Blog Post



Written by: Lindsay Zilly

I Came.

It’s that time of the year where we are all starting to get spring fever. Our students are getting antsy, the weather is starting to improve, and we’ve just about exhausted our innovative ideas for the year. Luckily, this time of the year also means it is time for #yourNETA, the Nebraska Educator Conference where everyone you meet is “Nebraska Nice”. I’ll be honest, my educator cup was damn near depleted; but two days spent at NETA did more than just refill my cup. From the moment I arrived I was greeted with smiling faces and warm hugs. NETA board members took the time to get to know me and inquired about me personally, not just professionally. It was so nice to feel taken care of. When coming to a conference feels like coming home, you know you’ve found a good one. 

I Saw.

From the beautifully constructed slide decks showcasing speaker and sponsor information to the bright and welcoming balloon letters on the main stage, the attention to detail was top notch. NETA uses Sched as a means for individuals to access their schedule and resources. For me, it was flawless! As an attendee, I was able to easily navigate and create my schedule. Checking on the presenters I knew I wanted to see as well as the topics I was hoping to find. As a presenter, my sessions were well advertised and shared attendee count as well as session feedback very easily.

I Learned.

The variety of session topics at NETA was so refreshing. A quick tour of the vendor hall will tell you they have involved stakeholders from all areas of the edtech world. I’d love seeing sessions on AI at a multitude of levels. There were opportunities to learn leadership skills, add some new tools to your tech tool belt and even a Dig Cit Symposium. I definitely found some clear favorites that I can’t help but mention.

  • Chuck Norris’ Secret Sauce to Sanity→ Productivity Smackdown ITEC Board Members Lynn Kleinmeyer and Andrew Fenstermaker brought down the house with this crowd pleasing smackdown. Everything was on point:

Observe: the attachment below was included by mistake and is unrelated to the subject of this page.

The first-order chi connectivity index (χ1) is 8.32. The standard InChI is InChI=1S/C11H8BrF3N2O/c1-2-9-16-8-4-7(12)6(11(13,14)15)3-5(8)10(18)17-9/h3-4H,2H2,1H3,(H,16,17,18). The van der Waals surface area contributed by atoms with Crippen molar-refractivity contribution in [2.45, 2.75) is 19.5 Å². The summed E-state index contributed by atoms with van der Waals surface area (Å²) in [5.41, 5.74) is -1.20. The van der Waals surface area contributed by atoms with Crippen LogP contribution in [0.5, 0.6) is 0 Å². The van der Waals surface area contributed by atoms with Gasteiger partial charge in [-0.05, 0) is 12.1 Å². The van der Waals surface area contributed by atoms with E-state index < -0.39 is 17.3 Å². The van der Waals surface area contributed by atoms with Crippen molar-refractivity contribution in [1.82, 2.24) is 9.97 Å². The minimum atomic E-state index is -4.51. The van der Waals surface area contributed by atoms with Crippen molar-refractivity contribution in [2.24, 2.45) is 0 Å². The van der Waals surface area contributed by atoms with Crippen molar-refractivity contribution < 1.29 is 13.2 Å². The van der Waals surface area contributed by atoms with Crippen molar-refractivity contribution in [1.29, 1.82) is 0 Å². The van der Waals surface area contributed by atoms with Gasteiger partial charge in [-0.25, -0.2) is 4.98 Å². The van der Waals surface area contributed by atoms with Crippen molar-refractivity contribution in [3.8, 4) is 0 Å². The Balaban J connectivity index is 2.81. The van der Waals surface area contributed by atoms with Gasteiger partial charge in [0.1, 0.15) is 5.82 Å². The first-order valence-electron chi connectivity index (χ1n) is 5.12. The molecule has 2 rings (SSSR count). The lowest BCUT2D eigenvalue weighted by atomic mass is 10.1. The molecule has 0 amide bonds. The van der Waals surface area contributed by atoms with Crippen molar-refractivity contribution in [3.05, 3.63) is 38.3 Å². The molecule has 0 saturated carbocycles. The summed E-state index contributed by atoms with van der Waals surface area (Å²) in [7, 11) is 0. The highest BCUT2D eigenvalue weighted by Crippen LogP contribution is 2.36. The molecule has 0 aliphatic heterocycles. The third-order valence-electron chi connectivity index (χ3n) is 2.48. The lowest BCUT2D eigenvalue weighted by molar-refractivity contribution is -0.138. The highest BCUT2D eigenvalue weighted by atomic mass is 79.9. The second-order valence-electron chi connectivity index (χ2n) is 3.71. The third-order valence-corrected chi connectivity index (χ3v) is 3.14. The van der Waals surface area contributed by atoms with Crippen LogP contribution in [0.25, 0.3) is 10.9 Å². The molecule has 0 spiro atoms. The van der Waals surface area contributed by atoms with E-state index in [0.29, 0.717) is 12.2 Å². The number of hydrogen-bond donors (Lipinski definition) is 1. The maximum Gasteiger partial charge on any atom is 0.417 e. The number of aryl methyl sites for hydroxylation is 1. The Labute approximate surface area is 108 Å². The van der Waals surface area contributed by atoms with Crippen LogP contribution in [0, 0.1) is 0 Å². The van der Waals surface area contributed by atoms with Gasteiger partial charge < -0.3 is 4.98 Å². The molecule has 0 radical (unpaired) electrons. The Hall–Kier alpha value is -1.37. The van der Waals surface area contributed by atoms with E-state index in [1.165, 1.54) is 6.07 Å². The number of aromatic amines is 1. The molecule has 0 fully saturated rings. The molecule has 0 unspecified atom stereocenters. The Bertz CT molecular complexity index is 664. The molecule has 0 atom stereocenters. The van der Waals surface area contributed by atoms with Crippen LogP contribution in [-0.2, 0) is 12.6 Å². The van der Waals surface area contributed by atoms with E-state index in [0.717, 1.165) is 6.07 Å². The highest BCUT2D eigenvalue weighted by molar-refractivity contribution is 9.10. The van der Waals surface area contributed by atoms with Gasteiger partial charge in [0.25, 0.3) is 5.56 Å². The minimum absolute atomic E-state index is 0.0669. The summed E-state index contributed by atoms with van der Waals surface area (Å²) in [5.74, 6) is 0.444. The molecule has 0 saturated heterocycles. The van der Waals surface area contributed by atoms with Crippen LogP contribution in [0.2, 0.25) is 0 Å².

• The cadence of the presentation, there was NEVER a dull moment!
    • The depth of knowledge, so many new and useful tech tools!
    • The skill level, the way they navigated so effortlessly from one point to another was truly impressive!
    • The fun factor; I’ve never been more engaged!
  • Tech to Serve the World: Tech For Good E-twinz 

Brothers Mario and Alberto never cease to amaze me. In this session, they shared the work they did within their classrooms. “You can do anything for a year,” Mario said upon learning he’d be teaching first grade instead of his normal sixth grade. He teamed up with his brother and together their classes created a truly inspirational experience, one that teachers aspire to create.

  • Their presentation was not only beautiful, but so informative.
  • Their personal stories and connections made this session authentic and relevant.
  • The process was easy to follow as well as duplicate.
  • The twins were professional and able to navigate some tech mishaps (that were out of their control) with ease!
  • The Student Led Classroom Toolkit Jen Manly

I am so glad I was able to attend Jen’s session on the student led classroom. She obviously has an extensive background working in a variety of positions to serve student learning. Her knowledge of both content, implementation systems and practical applications of both technology and CS standards was very impressive.